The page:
Ministry of Women and Child Development has decided to amend the Juvenile Justice (Care and Protection of Children) Act, 2000 (JJ Act), to remove the discriminatory references against leprosy affected children and also references about segregation of children affected by Hepatitis B, Tuberculosis, sexually transmitted diseases, mental disorders and drug addiction, from sections 48& 58 of the JJ Act. The has been done in pursuance of the interim direction given by the Hon’ble High Court of Delhi in its order dated 2.4.2009 in a Public Interest Litigation filed by Kusth Asha Deep Federation (Writ Petition No. 8112/2007) and recommendations of the Rajya Sabha Committee on Petitions for Integration and Empowerment of Leprosy Affected Persons, in its 131st Report presented on 24th October, 2008.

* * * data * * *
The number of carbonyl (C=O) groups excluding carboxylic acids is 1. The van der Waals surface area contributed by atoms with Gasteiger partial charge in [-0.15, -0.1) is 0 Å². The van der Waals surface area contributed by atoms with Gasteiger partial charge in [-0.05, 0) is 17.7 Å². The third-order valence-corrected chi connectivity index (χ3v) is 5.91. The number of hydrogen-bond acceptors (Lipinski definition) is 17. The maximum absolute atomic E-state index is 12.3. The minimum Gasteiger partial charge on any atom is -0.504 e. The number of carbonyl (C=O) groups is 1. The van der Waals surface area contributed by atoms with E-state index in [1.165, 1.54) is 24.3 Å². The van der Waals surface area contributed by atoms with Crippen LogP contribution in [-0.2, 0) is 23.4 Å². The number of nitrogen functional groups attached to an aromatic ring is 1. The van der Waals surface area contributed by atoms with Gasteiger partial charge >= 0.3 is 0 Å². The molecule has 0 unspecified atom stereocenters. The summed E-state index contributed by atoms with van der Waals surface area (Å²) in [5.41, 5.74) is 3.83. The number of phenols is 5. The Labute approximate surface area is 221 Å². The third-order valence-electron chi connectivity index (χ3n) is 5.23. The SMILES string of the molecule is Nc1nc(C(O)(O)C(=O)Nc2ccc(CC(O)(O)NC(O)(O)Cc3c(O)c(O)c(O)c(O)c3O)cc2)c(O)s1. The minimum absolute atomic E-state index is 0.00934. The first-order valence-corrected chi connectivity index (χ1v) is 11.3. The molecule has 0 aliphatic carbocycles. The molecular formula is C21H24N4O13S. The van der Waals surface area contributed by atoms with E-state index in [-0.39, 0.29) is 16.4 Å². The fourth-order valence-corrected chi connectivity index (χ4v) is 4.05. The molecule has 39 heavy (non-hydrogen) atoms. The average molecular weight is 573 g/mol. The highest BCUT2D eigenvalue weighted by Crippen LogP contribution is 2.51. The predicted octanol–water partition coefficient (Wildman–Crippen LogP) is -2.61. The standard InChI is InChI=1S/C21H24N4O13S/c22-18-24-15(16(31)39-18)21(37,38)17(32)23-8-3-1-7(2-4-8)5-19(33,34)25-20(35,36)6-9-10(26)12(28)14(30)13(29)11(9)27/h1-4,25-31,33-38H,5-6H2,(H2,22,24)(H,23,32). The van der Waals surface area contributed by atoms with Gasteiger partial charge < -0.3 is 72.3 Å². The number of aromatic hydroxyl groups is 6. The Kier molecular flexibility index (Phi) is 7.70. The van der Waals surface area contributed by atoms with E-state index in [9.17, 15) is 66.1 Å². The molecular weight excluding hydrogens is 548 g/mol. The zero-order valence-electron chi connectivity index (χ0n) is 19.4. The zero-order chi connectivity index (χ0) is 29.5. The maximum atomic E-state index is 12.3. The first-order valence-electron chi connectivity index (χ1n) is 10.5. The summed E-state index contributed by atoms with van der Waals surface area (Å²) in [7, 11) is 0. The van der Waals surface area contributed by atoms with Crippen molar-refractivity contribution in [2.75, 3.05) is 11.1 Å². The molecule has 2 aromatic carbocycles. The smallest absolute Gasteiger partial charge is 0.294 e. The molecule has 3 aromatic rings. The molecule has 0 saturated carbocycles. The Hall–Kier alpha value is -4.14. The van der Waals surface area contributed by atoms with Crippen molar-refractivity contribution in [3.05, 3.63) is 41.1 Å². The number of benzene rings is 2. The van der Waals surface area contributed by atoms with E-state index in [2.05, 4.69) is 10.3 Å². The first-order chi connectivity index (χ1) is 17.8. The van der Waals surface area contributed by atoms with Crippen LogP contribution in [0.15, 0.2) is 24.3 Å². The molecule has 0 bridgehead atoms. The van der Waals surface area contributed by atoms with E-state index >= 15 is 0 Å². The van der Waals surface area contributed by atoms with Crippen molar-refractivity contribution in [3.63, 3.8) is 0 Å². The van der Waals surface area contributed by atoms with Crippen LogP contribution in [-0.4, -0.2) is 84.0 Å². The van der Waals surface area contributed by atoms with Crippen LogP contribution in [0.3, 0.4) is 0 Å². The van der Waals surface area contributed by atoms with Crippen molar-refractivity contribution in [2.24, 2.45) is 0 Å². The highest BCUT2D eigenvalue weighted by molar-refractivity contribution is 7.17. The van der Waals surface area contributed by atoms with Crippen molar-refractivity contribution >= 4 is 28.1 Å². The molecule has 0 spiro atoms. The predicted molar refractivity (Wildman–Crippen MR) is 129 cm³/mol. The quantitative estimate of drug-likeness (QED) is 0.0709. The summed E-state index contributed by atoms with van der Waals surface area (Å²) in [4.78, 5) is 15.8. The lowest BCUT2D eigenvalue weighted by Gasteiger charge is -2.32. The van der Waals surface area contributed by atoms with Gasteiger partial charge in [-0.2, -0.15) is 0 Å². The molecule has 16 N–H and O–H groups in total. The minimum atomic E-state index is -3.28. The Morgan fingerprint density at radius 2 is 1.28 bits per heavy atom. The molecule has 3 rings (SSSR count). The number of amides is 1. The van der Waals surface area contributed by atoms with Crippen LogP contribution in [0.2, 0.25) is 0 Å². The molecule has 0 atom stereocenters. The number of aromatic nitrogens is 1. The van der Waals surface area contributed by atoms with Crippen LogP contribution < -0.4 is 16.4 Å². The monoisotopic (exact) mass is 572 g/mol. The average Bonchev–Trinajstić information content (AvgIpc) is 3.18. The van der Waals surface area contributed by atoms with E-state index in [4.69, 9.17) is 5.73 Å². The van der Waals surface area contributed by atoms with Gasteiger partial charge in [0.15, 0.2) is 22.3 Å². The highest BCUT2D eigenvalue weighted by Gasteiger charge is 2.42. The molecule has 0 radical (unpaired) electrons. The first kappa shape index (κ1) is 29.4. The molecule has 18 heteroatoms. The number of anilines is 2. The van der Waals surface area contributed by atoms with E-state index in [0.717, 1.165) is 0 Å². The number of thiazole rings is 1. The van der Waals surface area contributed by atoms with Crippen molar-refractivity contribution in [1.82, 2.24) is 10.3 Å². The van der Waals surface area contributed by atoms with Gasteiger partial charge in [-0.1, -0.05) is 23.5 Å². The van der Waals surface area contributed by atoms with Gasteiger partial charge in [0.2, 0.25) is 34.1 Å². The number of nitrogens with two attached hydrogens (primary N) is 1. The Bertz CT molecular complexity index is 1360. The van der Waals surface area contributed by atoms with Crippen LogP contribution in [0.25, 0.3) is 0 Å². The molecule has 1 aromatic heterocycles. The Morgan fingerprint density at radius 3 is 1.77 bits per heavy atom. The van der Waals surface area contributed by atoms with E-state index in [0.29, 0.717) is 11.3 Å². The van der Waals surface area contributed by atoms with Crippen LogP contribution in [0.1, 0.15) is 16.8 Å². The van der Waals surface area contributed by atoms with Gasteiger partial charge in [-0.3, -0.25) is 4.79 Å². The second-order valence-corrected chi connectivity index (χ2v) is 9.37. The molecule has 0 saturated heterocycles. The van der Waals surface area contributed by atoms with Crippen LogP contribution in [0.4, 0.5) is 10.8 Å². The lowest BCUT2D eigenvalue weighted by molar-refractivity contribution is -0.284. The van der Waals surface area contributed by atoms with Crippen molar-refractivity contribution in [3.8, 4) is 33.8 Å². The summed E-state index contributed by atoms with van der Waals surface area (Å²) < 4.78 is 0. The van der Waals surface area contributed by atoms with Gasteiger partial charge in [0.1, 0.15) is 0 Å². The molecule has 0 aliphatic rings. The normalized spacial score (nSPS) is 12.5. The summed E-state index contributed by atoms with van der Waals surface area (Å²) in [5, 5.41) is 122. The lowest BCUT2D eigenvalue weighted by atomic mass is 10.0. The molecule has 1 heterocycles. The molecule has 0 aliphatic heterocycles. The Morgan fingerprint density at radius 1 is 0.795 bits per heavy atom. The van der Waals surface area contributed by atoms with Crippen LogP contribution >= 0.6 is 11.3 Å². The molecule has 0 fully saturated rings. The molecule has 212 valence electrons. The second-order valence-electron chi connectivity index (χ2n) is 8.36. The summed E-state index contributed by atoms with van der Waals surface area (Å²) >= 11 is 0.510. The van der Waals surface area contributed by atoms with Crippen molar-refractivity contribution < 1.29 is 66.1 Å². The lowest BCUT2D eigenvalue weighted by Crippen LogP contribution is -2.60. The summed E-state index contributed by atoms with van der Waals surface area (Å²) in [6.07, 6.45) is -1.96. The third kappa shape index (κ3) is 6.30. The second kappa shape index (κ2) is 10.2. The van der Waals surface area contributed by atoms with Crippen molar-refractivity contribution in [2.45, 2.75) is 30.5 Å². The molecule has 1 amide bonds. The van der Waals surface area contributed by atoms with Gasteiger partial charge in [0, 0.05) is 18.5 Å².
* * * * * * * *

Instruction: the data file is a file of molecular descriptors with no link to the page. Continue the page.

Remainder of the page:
The Supreme Court in its order dated 22.01.2010 in the Writ Petition (Civil) No.51 of 2006 filed by Bachpan Bachao Andolan against the Union of India & Others had directed the State Governments to properly implement the JJ Act and constitute Child Welfare Committees, Juvenile Justice Boards and Special Juvenile Police Units in each district within six weeks of the order and appointed the National Commission for Protection of Child Rights (NCPCR) as nodal agency to monitor the implementation of the directions of the Court given from time to time. To facilitate implementation of the various provisions of the JJ Act, including constitution of the Juvenile Justice Boards, Government of India has introduced a Centrally Scheme namely ‘Integrated Child Protection Scheme’ (ICPS) in 2009-10, for providing financial assistance to the State Governments/UT Administrations.
This information was given by Smt. Krishna Tirath, Minister of State for Women and Child Development in a written reply to a question in the Rajya Sabha today.
(Release ID :65133)
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